Dhyan Vimal patiently sat with me in Kuala Lumpur creating the outline and brainstorming themes back in 2015. He inspired me to live the creation from start to finish. Sandra Bijl, a friend from the Netherlands whom I met in Kuala Lumpur, drove me here and there, including Normandy and Verrières, generously helping me with my research. Through Karin Groothedde, another old friend from the Netherlands, I met Ben Wijnhoven, the owner of the Hotel de Wolfsberg in Groesbeek, where I would stay on three more trips. Ben introduced me to Jeanne Melchers, a Second World War historian from Groesbeek, who arranged for us to tour battlefields in her car with the hugely knowledgeable Marco Cillessen, also a historian.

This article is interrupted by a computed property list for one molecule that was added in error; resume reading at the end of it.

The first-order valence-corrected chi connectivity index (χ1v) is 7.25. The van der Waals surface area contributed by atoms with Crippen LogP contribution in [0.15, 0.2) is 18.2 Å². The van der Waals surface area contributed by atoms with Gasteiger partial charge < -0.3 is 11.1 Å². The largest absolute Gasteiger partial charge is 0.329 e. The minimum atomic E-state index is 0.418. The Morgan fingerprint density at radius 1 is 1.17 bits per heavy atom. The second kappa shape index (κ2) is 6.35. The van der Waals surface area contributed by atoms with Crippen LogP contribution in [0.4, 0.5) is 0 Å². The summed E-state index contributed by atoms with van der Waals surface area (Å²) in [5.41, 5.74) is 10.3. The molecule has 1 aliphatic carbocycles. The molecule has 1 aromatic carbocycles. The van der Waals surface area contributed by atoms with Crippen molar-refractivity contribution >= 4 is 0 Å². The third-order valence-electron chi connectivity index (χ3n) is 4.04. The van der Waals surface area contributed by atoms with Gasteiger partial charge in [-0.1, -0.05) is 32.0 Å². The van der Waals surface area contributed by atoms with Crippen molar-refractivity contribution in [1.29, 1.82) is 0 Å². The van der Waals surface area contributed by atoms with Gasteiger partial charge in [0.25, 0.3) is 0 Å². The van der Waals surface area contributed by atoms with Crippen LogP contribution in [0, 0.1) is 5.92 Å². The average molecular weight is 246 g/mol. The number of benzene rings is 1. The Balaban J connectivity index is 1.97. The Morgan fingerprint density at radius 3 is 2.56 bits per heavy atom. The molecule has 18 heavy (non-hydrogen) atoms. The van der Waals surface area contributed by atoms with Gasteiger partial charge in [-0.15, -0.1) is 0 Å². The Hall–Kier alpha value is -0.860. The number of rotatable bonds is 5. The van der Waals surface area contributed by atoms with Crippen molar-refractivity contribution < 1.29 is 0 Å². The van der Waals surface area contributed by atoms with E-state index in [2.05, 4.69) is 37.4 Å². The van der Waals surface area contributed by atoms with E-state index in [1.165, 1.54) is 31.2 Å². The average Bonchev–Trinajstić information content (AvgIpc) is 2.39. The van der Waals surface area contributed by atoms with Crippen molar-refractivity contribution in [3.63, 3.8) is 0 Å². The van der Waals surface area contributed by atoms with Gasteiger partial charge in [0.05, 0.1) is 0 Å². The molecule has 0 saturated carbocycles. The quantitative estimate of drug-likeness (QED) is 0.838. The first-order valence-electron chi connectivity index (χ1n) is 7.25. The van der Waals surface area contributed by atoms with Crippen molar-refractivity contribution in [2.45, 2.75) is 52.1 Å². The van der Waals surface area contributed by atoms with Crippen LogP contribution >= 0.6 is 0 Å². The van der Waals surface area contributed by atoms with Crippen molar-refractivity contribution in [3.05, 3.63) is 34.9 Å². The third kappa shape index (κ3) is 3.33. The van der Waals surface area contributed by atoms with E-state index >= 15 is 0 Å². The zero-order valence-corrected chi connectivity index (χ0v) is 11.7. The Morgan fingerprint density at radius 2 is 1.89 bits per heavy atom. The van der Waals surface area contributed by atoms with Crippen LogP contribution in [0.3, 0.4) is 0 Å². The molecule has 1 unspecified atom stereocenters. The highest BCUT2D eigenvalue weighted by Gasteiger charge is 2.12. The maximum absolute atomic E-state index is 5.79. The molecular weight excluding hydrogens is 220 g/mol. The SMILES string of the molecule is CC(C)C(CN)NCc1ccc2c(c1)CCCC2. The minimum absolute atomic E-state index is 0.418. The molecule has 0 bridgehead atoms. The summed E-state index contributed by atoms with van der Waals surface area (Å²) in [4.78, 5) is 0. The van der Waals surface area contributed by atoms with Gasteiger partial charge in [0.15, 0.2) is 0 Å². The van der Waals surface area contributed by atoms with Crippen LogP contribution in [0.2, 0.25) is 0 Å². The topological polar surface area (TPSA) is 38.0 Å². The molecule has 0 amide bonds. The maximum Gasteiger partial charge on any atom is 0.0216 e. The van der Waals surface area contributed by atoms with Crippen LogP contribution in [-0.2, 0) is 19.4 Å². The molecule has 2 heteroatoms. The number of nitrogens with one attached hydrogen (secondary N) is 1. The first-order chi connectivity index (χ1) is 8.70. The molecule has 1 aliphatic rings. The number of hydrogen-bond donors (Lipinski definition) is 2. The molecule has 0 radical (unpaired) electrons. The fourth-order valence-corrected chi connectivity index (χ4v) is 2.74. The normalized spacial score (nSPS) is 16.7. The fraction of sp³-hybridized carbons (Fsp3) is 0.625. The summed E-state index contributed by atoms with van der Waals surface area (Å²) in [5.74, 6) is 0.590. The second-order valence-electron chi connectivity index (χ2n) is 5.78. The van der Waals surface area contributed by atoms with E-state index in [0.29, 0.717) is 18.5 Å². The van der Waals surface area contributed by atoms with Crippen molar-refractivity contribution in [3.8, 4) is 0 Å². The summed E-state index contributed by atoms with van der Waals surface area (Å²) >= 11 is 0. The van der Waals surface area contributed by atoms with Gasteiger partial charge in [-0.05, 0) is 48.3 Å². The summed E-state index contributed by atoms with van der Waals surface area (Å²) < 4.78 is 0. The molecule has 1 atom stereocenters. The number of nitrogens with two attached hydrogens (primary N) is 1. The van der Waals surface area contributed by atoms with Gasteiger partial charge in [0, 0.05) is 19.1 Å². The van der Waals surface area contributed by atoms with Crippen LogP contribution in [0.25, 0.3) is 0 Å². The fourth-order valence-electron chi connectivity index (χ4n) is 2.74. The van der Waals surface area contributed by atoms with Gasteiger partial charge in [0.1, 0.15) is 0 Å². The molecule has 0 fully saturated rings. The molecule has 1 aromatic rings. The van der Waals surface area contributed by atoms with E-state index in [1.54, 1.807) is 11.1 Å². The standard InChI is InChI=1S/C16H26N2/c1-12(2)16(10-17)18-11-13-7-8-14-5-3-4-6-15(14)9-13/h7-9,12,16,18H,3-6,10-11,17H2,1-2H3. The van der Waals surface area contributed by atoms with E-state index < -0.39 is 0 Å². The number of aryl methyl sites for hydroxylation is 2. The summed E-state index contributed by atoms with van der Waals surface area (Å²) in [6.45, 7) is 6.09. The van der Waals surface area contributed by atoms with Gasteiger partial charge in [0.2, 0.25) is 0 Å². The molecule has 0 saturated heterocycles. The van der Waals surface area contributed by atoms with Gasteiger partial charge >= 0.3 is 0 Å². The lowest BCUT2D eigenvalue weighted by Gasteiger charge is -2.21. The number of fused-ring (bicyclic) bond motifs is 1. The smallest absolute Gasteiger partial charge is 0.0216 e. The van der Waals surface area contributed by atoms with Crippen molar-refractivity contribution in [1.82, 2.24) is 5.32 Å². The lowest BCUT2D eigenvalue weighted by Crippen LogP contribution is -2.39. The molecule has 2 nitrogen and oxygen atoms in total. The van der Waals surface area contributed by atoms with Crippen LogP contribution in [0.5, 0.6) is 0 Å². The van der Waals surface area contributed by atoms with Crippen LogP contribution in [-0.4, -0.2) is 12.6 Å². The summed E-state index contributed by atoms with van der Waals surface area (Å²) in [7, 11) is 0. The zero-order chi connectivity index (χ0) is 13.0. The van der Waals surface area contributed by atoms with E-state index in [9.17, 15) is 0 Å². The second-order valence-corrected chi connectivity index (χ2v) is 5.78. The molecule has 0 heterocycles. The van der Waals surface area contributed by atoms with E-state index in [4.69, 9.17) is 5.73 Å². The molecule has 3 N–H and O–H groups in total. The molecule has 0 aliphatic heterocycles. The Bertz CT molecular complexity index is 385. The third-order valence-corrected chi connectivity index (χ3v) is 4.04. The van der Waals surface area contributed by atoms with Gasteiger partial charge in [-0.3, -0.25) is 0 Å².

I spent Christmas 2018 in Groesbeek at the hotel, and learned (from Marco) that the de Wolfsberg was in the same area that my father and D-Coy had spent Christmas 1944.

On the morning before I left, Ben and I sat down for a coffee. “Janet, you have made so many trips here and you have paid so much money,” he said. “What do you need? What can I do?”

I got teary-eyed. Then Ben said, “I’ll host a big party for the book!”

On that same trip, I had travelled to Bergen op Zoom and stayed at the Grand Hotel de Draak, where my father had spent Halloween in 1944. The hotel receptionist suggested I contact Paul Versijp, the city’s Head of Cabinet, who invited me to return the following year for their 75th anniversary celebrations to mark their liberation. In turn, Paul introduced me to Robert Catsburg, a local historian who took me through the Rileys’ contribution in the Battle of the Scheldt.